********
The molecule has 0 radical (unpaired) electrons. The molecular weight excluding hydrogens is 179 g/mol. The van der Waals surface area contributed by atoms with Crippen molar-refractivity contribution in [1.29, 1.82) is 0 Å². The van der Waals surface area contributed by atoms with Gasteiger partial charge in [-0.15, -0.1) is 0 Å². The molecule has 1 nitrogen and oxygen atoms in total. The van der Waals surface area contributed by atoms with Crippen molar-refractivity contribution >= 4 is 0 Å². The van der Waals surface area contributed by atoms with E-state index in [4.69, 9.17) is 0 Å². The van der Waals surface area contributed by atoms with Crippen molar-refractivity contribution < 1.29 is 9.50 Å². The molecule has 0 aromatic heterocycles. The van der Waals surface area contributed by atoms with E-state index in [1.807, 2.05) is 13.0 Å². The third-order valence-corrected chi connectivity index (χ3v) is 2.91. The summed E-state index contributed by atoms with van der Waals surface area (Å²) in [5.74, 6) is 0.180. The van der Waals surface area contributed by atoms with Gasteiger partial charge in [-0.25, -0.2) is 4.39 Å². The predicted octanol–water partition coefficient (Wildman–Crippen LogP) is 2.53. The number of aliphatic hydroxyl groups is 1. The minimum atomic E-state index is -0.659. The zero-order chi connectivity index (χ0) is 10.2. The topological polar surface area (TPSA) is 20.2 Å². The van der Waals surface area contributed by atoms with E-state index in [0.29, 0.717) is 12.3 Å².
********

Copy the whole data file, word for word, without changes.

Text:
The molecule has 0 radical (unpaired) electrons. The molecular weight excluding hydrogens is 179 g/mol. The van der Waals surface area contributed by atoms with Crippen molar-refractivity contribution in [1.29, 1.82) is 0 Å². The van der Waals surface area contributed by atoms with Gasteiger partial charge in [-0.15, -0.1) is 0 Å². The molecule has 1 nitrogen and oxygen atoms in total. The van der Waals surface area contributed by atoms with Crippen molar-refractivity contribution >= 4 is 0 Å². The van der Waals surface area contributed by atoms with E-state index in [4.69, 9.17) is 0 Å². The van der Waals surface area contributed by atoms with Crippen molar-refractivity contribution < 1.29 is 9.50 Å². The molecule has 0 aromatic heterocycles. The van der Waals surface area contributed by atoms with E-state index in [1.807, 2.05) is 13.0 Å². The third-order valence-corrected chi connectivity index (χ3v) is 2.91. The summed E-state index contributed by atoms with van der Waals surface area (Å²) in [5.74, 6) is 0.180. The van der Waals surface area contributed by atoms with Gasteiger partial charge in [-0.25, -0.2) is 4.39 Å². The predicted octanol–water partition coefficient (Wildman–Crippen LogP) is 2.53. The number of aliphatic hydroxyl groups is 1. The minimum atomic E-state index is -0.659. The zero-order chi connectivity index (χ0) is 10.2. The topological polar surface area (TPSA) is 20.2 Å². The van der Waals surface area contributed by atoms with E-state index in [0.29, 0.717) is 12.3 Å².